On October 5, 1980, Pope John Paul II visited Otranto and said Mass in honor of the martyrs in the cathedral. Twenty-six years later, in July 2006, Pope Benedict XVI gave his formal approval for the promulgation of a decree by the Congregation for the Causes of Saints that the Martyrs of Otranto were killed out of “hatred for the faith” (in odium fidei) in Otranto on August 14, 1480. This was the formal recognition that they were martyrs.
In speaking of the sufferings of the martyrs of Otranto, Pope John Paul II touched upon the challenges of martyrdom for Christ, but he also stressed the example of the 800 to modern Christians, especially those enduring hardships and sufferings in hostile lands where persecutions and even death are commonplace. He declared,
Many confessors and disciples of Christ have passed through this test in the course of history. The Martyrs of Otranto passed through it 500 years ago. The martyrs of this century have passed and are passing through it today, martyrs who are unappreciated, otherwise little known, and who are found in places far away from us. [author translation]
11 May 2013
Pope Francis’s approach to the liturgy has been the source of curiosity and concern for many Catholics, especially since the very questionable foot-washing episode last Holy Thursday. Now the National Catholic Register runs the most thoughtful piece on this topic to date and it should encourage those of us experiencing at least a little trepidation during the past two months. The author, Alejandro Bermudez, explains that Latin America is rife with serious liturgical abuses and shows how then-Archbishop Begoglio dealt with Marxist villero priests in Buenos Aires. Here’s a snippet:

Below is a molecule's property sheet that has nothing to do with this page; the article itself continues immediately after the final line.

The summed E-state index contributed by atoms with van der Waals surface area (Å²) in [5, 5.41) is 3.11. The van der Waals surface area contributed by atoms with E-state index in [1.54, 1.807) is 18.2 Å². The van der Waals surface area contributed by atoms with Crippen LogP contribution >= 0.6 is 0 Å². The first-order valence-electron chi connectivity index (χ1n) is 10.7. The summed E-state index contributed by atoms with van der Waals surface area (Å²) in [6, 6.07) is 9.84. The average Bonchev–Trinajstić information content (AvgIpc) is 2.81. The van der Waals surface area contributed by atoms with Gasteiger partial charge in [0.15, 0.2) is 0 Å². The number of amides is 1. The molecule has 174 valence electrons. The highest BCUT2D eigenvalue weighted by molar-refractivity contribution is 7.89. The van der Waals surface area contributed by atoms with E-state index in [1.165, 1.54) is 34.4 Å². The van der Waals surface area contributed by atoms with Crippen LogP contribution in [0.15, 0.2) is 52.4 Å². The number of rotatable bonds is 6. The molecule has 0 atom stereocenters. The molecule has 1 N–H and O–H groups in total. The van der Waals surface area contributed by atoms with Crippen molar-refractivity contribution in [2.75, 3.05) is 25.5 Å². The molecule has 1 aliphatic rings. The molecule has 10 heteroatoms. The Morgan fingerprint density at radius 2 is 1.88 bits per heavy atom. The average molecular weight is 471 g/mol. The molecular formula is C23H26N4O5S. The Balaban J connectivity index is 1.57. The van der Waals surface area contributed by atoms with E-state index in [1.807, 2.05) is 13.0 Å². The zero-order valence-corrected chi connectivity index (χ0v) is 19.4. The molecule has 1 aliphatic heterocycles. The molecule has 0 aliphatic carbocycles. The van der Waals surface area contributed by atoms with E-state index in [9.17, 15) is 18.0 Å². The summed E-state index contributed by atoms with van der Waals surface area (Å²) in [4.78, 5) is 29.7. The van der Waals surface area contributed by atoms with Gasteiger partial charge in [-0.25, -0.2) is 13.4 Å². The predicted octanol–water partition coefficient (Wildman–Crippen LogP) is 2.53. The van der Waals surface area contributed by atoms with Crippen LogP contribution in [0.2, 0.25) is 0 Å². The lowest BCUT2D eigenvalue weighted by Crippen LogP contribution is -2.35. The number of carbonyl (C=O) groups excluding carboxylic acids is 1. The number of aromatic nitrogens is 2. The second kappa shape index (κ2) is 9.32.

The difference was that Cardinal Bergoglio embraced the priests and their ministry. He would visit them in the shanty towns, send them to rest if they were tired and replace them himself at their parish for a few days. He would personally take care of them if they were in bed sick — essentially, he looked after their particular needs.
The only time he removed a villero priest from a shanty town was to protect him from a local drug lord who sent death threats.
And with the same fatherly solicitude that he used to care for his priests, the archbishop requested that they return to wearing clerics; refrain from using “batata” (an Argentinean sweet potato) instead of unleavened bread to celebrate Mass; and use songs from Catholic songbooks rather than political or secular songs.
Most often, he used persuasion with his pastors to transform the liturgical abuses in Buenos Aires, but also, in the words of a fellow Jesuit, “he never flinched when tough measures were required.”
With the process of secularization and stiffer selection criteria applied to priestly vocations, the number of seminarians dropped during Cardinal Bergoglio’s years as archbishop. But friends and foes agree that the quality of the celebration and preaching dramatically improved in the archdiocese.
8 May 2013
Here’s one for your “How to Evangelize” file:
The 20th Century Theater is on Oakley’s busy town square, a neighborhood bustling with new businesses and young adults.
‘Love the provocative, boxing-style poster.